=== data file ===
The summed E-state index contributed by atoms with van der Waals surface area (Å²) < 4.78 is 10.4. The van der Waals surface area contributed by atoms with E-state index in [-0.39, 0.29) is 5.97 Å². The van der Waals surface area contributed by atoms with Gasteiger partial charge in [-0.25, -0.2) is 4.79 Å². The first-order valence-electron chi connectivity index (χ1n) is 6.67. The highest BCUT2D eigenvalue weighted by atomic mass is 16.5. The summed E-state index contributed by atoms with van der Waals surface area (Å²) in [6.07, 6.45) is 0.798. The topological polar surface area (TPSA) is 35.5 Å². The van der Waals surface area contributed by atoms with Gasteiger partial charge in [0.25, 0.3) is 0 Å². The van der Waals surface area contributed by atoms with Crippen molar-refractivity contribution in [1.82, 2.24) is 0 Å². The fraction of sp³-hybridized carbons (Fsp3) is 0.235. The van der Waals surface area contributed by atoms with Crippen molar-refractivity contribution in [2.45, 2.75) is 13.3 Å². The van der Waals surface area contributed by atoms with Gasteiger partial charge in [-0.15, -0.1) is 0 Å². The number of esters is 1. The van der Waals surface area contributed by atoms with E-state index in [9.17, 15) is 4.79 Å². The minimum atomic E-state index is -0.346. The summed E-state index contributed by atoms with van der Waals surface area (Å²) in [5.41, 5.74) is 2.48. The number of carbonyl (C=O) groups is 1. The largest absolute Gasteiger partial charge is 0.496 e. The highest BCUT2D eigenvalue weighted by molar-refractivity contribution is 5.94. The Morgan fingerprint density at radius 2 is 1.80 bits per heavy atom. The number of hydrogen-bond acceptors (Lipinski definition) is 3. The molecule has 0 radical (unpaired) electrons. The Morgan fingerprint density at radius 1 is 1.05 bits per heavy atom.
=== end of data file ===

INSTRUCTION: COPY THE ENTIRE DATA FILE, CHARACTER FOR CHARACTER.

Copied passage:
The summed E-state index contributed by atoms with van der Waals surface area (Å²) < 4.78 is 10.4. The van der Waals surface area contributed by atoms with E-state index in [-0.39, 0.29) is 5.97 Å². The van der Waals surface area contributed by atoms with Gasteiger partial charge in [-0.25, -0.2) is 4.79 Å². The first-order valence-electron chi connectivity index (χ1n) is 6.67. The highest BCUT2D eigenvalue weighted by atomic mass is 16.5. The summed E-state index contributed by atoms with van der Waals surface area (Å²) in [6.07, 6.45) is 0.798. The topological polar surface area (TPSA) is 35.5 Å². The van der Waals surface area contributed by atoms with Gasteiger partial charge in [0.25, 0.3) is 0 Å². The van der Waals surface area contributed by atoms with Crippen molar-refractivity contribution in [1.82, 2.24) is 0 Å². The fraction of sp³-hybridized carbons (Fsp3) is 0.235. The van der Waals surface area contributed by atoms with Crippen molar-refractivity contribution in [2.45, 2.75) is 13.3 Å². The van der Waals surface area contributed by atoms with Gasteiger partial charge in [-0.15, -0.1) is 0 Å². The number of esters is 1. The van der Waals surface area contributed by atoms with E-state index in [9.17, 15) is 4.79 Å². The minimum atomic E-state index is -0.346. The summed E-state index contributed by atoms with van der Waals surface area (Å²) in [5.41, 5.74) is 2.48. The number of carbonyl (C=O) groups is 1. The largest absolute Gasteiger partial charge is 0.496 e. The highest BCUT2D eigenvalue weighted by molar-refractivity contribution is 5.94. The Morgan fingerprint density at radius 2 is 1.80 bits per heavy atom. The number of hydrogen-bond acceptors (Lipinski definition) is 3. The molecule has 0 radical (unpaired) electrons. The Morgan fingerprint density at radius 1 is 1.05 bits per heavy atom.